Careers and convergence: a professor pursues his calling
Posted on November 15, 2012
Competitive drive, investment in relationships, and openness to opportunity lead Dr. Steve Sniteman along a path of unexpected turns.
As a young pilot in the U.S. Air Force, he flew jets all over the world, winding up in Italy. In 1993, he came to Erskine as a professor of sociology and put down roots in Due West with his wife Maria and son Shane.
Since then, he has taken on a couple of administrative challenges and, along the way, discovered and cultivated a talent for graphic arts and photography.
This past summer, he got the chance to do a photo shoot for the Smithsonian Institution in Washington, D.C.
No more teachers, no more books?
“My professional career began by barely escaping from college, having spent my first two years on academic probation,” Steve muses. “That experience seemed to be a good indicator that I was not suited for the classroom.”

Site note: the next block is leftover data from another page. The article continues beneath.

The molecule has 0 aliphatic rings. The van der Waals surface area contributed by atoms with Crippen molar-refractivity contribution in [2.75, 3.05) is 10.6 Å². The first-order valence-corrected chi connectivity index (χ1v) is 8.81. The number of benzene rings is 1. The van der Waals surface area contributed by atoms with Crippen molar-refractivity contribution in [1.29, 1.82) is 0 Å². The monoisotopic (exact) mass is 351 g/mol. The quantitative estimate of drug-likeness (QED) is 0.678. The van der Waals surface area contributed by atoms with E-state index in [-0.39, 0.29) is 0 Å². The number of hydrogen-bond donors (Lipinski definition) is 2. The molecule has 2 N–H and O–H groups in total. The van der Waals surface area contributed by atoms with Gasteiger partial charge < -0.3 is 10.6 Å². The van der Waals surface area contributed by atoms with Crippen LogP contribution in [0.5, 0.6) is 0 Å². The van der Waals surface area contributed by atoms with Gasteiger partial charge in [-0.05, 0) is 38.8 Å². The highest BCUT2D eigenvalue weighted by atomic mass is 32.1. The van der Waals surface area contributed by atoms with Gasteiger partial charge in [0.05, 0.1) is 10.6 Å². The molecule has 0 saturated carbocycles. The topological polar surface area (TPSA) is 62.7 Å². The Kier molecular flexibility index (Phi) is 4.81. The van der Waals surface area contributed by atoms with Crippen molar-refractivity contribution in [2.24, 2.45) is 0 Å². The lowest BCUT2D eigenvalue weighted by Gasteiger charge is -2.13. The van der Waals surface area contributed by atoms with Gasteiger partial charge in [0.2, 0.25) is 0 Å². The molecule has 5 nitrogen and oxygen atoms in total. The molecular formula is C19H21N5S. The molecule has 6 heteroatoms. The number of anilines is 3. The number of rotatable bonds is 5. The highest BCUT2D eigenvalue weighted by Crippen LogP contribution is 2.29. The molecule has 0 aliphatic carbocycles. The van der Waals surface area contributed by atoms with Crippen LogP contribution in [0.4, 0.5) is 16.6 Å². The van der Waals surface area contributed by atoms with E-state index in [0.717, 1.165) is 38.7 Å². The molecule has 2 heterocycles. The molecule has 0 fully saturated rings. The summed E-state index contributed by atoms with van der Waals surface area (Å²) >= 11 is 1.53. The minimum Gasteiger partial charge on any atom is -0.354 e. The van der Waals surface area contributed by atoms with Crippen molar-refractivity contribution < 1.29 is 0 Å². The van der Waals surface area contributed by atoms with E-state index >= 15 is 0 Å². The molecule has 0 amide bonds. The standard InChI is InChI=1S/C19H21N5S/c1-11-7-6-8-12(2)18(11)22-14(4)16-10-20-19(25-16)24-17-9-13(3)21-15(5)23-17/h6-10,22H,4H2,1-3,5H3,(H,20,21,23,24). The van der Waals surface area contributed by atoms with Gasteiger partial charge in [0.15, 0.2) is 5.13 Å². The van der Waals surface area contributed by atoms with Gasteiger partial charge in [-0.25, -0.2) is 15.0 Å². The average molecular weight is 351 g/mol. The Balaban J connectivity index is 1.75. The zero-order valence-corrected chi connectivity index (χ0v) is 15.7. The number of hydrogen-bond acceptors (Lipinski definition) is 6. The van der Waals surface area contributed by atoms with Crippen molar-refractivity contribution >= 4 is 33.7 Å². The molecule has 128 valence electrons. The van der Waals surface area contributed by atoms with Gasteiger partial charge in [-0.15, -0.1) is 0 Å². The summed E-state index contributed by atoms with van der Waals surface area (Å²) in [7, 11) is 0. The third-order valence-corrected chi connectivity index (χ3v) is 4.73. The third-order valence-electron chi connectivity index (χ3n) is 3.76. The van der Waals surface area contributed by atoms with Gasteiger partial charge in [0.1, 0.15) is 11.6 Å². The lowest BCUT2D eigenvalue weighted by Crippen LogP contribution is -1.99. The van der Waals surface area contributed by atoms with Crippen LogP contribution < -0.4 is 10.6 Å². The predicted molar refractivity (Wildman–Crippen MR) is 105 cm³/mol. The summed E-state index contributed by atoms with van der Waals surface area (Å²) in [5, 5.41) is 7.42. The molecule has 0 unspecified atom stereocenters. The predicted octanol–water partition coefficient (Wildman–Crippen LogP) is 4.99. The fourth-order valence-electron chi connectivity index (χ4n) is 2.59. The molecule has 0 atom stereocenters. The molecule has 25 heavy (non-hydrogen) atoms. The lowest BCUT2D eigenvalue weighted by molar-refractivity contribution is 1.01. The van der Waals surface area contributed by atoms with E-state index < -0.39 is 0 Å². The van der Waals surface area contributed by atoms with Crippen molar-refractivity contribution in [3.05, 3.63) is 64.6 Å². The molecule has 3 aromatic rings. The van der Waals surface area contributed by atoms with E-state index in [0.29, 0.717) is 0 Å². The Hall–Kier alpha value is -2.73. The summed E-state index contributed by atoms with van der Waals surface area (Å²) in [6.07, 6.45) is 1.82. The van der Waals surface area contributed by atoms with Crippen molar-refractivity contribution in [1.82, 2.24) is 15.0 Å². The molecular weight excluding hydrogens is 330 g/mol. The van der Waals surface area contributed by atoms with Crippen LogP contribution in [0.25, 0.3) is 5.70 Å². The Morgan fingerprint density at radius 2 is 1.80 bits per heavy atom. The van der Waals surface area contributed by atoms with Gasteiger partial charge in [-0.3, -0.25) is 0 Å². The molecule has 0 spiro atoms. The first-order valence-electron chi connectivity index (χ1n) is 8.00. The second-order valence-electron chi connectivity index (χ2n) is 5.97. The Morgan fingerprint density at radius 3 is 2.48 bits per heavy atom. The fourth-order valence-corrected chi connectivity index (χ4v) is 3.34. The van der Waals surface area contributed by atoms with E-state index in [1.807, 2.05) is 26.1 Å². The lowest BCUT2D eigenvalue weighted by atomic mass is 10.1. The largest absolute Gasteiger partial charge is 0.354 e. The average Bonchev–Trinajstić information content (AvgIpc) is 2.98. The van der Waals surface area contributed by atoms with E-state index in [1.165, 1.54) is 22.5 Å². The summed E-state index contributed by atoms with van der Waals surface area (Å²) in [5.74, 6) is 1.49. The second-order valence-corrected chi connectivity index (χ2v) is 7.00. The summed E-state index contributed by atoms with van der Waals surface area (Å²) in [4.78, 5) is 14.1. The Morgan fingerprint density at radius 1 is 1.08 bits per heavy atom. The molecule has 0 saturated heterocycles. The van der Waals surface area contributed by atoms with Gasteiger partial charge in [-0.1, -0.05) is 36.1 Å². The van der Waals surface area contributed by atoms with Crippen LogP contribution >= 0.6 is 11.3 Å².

Determined never to set foot in school again, he joined the Air Force and discovered that “my entire career was to some degree a classroom, as I went from flight school to training centers, to professional education and then to additional degrees.”
But that’s getting ahead of the story. First, he had a lot of fun as an F-4 and later an F-16 fighter pilot. “Enjoyable? You bet,” he says, describing flying fighter planes for a living as “a royal kick.”
There was a serious side. “The prevailing zeitgeist in the fighter community was never to tolerate second-best. After all, in aerial combat, losers don’t come back.”